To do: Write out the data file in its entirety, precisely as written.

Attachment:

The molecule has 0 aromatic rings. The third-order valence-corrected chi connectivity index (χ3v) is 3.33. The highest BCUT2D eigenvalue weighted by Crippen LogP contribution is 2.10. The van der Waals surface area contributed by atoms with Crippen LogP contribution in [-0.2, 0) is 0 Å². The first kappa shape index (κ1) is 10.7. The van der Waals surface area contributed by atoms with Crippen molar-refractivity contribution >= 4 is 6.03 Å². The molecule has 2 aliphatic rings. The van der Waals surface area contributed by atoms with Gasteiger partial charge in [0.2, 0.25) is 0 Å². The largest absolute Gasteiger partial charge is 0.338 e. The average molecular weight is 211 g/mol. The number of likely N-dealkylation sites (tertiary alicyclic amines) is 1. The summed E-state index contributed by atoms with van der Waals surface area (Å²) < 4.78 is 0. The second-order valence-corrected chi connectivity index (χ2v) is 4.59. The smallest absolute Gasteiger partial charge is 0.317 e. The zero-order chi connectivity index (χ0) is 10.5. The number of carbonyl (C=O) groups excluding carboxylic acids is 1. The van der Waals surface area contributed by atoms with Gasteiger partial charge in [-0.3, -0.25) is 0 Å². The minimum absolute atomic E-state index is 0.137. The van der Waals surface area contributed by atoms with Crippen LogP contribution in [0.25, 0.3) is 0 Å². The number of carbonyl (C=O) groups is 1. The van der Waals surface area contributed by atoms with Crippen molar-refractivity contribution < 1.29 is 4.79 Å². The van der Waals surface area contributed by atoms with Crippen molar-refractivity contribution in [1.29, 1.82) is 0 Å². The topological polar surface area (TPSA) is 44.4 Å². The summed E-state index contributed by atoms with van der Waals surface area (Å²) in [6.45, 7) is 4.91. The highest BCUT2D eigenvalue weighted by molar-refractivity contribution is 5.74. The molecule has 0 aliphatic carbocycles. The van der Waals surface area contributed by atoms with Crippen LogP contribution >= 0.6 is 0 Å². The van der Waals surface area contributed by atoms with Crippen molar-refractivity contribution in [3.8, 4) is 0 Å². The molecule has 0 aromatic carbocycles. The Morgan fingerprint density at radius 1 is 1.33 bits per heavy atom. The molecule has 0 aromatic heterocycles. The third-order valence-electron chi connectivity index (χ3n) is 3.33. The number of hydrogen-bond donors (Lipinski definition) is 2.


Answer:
The molecule has 0 aromatic rings. The third-order valence-corrected chi connectivity index (χ3v) is 3.33. The highest BCUT2D eigenvalue weighted by Crippen LogP contribution is 2.10. The van der Waals surface area contributed by atoms with Crippen LogP contribution in [-0.2, 0) is 0 Å². The first kappa shape index (κ1) is 10.7. The van der Waals surface area contributed by atoms with Crippen molar-refractivity contribution >= 4 is 6.03 Å². The molecule has 2 aliphatic rings. The van der Waals surface area contributed by atoms with Gasteiger partial charge in [0.2, 0.25) is 0 Å². The largest absolute Gasteiger partial charge is 0.338 e. The average molecular weight is 211 g/mol. The number of likely N-dealkylation sites (tertiary alicyclic amines) is 1. The summed E-state index contributed by atoms with van der Waals surface area (Å²) < 4.78 is 0. The second-order valence-corrected chi connectivity index (χ2v) is 4.59. The smallest absolute Gasteiger partial charge is 0.317 e. The zero-order chi connectivity index (χ0) is 10.5. The number of carbonyl (C=O) groups excluding carboxylic acids is 1. The van der Waals surface area contributed by atoms with Gasteiger partial charge in [-0.3, -0.25) is 0 Å². The minimum absolute atomic E-state index is 0.137. The van der Waals surface area contributed by atoms with Crippen LogP contribution in [0.25, 0.3) is 0 Å². The number of carbonyl (C=O) groups is 1. The van der Waals surface area contributed by atoms with Crippen molar-refractivity contribution < 1.29 is 4.79 Å². The van der Waals surface area contributed by atoms with Crippen molar-refractivity contribution in [1.29, 1.82) is 0 Å². The topological polar surface area (TPSA) is 44.4 Å². The summed E-state index contributed by atoms with van der Waals surface area (Å²) in [6.45, 7) is 4.91. The highest BCUT2D eigenvalue weighted by molar-refractivity contribution is 5.74. The molecule has 0 aliphatic carbocycles. The van der Waals surface area contributed by atoms with Crippen LogP contribution >= 0.6 is 0 Å². The van der Waals surface area contributed by atoms with Crippen molar-refractivity contribution in [3.8, 4) is 0 Å². The molecule has 0 aromatic carbocycles. The Morgan fingerprint density at radius 1 is 1.33 bits per heavy atom. The molecule has 0 aromatic heterocycles. The third-order valence-electron chi connectivity index (χ3n) is 3.33. The number of hydrogen-bond donors (Lipinski definition) is 2.